According to the Centers for Disease Control and Prevention (CDC), diabetes is a disease in which blood glucose levels are above normal. The food we eat is turned into glucose or sugar and our bodies use glucose for energy. The pancreas makes a hormone called insulin that helps glucose enter into the cells of our body. If a person has diabetes, their body either doesn't make enough insulin or can't use its own insulin as well as it should. The result: Sugar builds up in the blood which can lead to serious health complications that include heart disease, blindness, kidney failure, and lower-extremity amputations. The latest CDC reports indicate that diabetes is the seventh leading cause of death in the U.S.
There are three common types of diabetes:
Type 1 diabetes is a condition in which the body makes no insulin or so little insulin that the body cannot change blood sugar into energy.
Type 2 diabetes is a condition in which the body makes too little insulin or cannot use the insulin it makes to change blood sugar into energy.
Gestational diabetes is a type of diabetes that is first diagnosed in a pregnant woman. This type of diabetes usually goes away after pregnancy, but if it does not, it becomes Type 2 diabetes.
Approximately 79 million people are at risk for developing Type 2 diabetes and African-Americans are particularly vulnerable, according to the CDC.
"African-Americans are affected disproportionately for a number of reasons, including genetics, lifestyle, diet, and lack of exercise," said Melody Poindexter, program director for the District of Columbia's American Diabetes Association. "We encourage testing of A1C [test that measures average blood glucose control] on a regular basis."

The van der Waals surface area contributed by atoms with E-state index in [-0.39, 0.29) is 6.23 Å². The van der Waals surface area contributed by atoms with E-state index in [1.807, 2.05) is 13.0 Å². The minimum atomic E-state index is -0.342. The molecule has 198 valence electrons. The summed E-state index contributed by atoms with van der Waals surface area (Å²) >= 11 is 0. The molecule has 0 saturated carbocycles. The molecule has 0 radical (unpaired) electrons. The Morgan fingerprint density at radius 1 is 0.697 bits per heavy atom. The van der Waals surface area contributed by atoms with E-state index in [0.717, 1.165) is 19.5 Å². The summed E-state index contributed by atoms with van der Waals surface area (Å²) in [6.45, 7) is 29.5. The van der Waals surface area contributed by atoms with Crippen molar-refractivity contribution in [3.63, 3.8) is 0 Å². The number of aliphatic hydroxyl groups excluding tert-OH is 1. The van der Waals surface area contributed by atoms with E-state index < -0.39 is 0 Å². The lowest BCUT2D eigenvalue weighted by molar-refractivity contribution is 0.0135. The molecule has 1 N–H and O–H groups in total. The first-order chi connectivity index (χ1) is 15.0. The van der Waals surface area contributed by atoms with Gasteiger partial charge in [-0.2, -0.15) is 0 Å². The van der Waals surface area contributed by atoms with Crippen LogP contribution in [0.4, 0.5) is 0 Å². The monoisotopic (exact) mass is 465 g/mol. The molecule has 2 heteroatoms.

Another sobering statistic from the CDC shows that one in three American adults will have diabetes by 2050. But even if someone has a family history or predisposition to diabetes, the good news is there are relatively simple things that can be done to prevent the onset of the disease.
"Exercising as little as three minutes a day can help to prevent the disease," said Poindexter. She also said that a healthy diet and making the right nutritional choices are very important.
Dietary food tips for preventing diabetes from the American Diabetes Association include eating lots of vegetables and fruits. Non-starchy vegetables such as spinach, carrots, broccoli or green beans are particularly beneficial, and instead of processed grain products, choose whole grains like brown rice and whole wheat pasta. Incorporating legumes, dried beans and lentils into meals also can be beneficial.
Where proteins are concerned, choose lean cuts of meat and fresh fish, and non-fat dairy is preferable over full fat versions of cheese, milk and yogurt.
People who think they may be at risk for diabetes are urged to see a doctor. Some of the symptoms of diabetes include: lethargy; frequent urination; excessive thirst; unexplained weight loss; extreme hunger; and tingling or numbness in hands or feet.
More information on Diabetes can be found online: www.diabetes.org